The Women's Christian Temperance Union was founded in 1874 and by 1907 the organization had 350,000 members. 1 It appears that more quilts were made for this cause than any other.
If you find an antique quilt with the letters W.C.T.U. in embroidery or ink you can be sure the quilt was made to promote the prohibition of alcoholic beverages. The quilt may include the names of members of a local chapter along with anti drinking slogans.
In the late 1800s women would pay a dime to get their name on what was sometimes called a "Crusader Quilt" 2 probably based on the Woman's Crusade of 1873-74 in which anti drinking activity reached a peak with women taking direct action to close down saloons.
Although any quilt pattern could be used to make a temperance quilt the Drunkard's Path and Temperance Tee are two blocks that are often associated with temperance quilts. Neither quilt was actually designed for this purpose and both have been called many other names.It appears they were block patterns that were renamed to fit the prohibition theme. As you can see from the Drunkard's Path block pictured here that the design makes one think of a drunkards staggering walk. These quilts were often made in two colors of fabric, blue or red with white. Seen in contrasting colors the staggering path is especially clear.
Although other colors were used many temperance quilts were made in blue and white. "Blue and white became the union's colors: white for purity and blue for water, the purest beverage". 3 A member of the Blue Ribbon Army wore a distinctive blue badge to demonstrate commitment to temperance.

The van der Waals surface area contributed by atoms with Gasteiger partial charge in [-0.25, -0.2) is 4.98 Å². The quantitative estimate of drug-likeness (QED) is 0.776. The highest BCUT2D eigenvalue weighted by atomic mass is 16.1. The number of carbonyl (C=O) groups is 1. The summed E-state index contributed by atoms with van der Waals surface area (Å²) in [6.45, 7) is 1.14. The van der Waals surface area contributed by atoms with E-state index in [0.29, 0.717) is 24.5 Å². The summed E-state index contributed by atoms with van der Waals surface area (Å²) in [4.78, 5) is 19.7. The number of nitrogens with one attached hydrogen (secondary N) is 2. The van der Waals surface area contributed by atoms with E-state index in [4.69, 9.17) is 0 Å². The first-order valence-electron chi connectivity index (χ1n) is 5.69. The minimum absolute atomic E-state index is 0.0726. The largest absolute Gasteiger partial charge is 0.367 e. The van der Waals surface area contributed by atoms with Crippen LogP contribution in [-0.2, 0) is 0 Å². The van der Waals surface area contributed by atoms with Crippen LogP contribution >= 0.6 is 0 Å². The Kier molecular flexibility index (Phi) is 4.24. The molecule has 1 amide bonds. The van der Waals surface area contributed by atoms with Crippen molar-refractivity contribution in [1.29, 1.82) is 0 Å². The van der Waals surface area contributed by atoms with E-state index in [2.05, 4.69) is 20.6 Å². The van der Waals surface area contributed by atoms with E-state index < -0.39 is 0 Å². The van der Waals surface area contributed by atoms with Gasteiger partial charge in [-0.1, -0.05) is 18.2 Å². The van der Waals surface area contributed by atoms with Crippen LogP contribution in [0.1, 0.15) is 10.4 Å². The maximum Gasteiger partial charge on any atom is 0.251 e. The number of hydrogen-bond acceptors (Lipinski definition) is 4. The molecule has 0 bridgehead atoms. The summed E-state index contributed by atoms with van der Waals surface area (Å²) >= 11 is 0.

The word "temperance" implies use in moderation and indeed those who pledged temperance could still drink wine and beer. On the other hand a "teetotaler" forswore all alcohol. A "T" by a name on old meeting roles indicated a person who believed in total abstinence. Quilt designs recorded around the turn of the century with names like Double T, Capital T, Imperial T and Kansas T usually signified the temperance movement or the pride of being a teetotaler. 4 These blocks incorporated the letter T in various configurations. The block at the top of this page is made of 4 letter Ts.
These patterns have been used to earn money for the women's temperance movement or for family quilts made by the quilters to represent their belief in temperance or teetotaling. Fortunately some of the surviving quilts in these patterns have slogans and names on them so we can be sure of their purpose. In the case of unmarked quilts in these traditional temperance patterns we can only wonder if they were made for the temperance cause or if the pattern simply appealed to the quilter.
© 2003 Judy Anne Breneman
Here are Two Free Temperance Block Patterns
New research indicates the patterns mentiond above may not have been used as much as earlier references have indicated. Read Drunkard's Path Quilts, T Quilts, and the W. C. T. U. to learn more.
1 p15, "Hearts and Hands" by Pat Ferrero, Julie Silber (Contributor), Elaine Hedges (Contributor),
2 pp40-41, "The American Quilt Story", by Susan Jenkins & Linda Seward
3 p76 "Quilted all Day: The Prairie Journals of Ida Chambers Melugin" by Carolyn O'Baggy Davis
4 p33 & 34 "Kansas Quilts and Quilters" by Brackman, Chinn, Davis & Thompson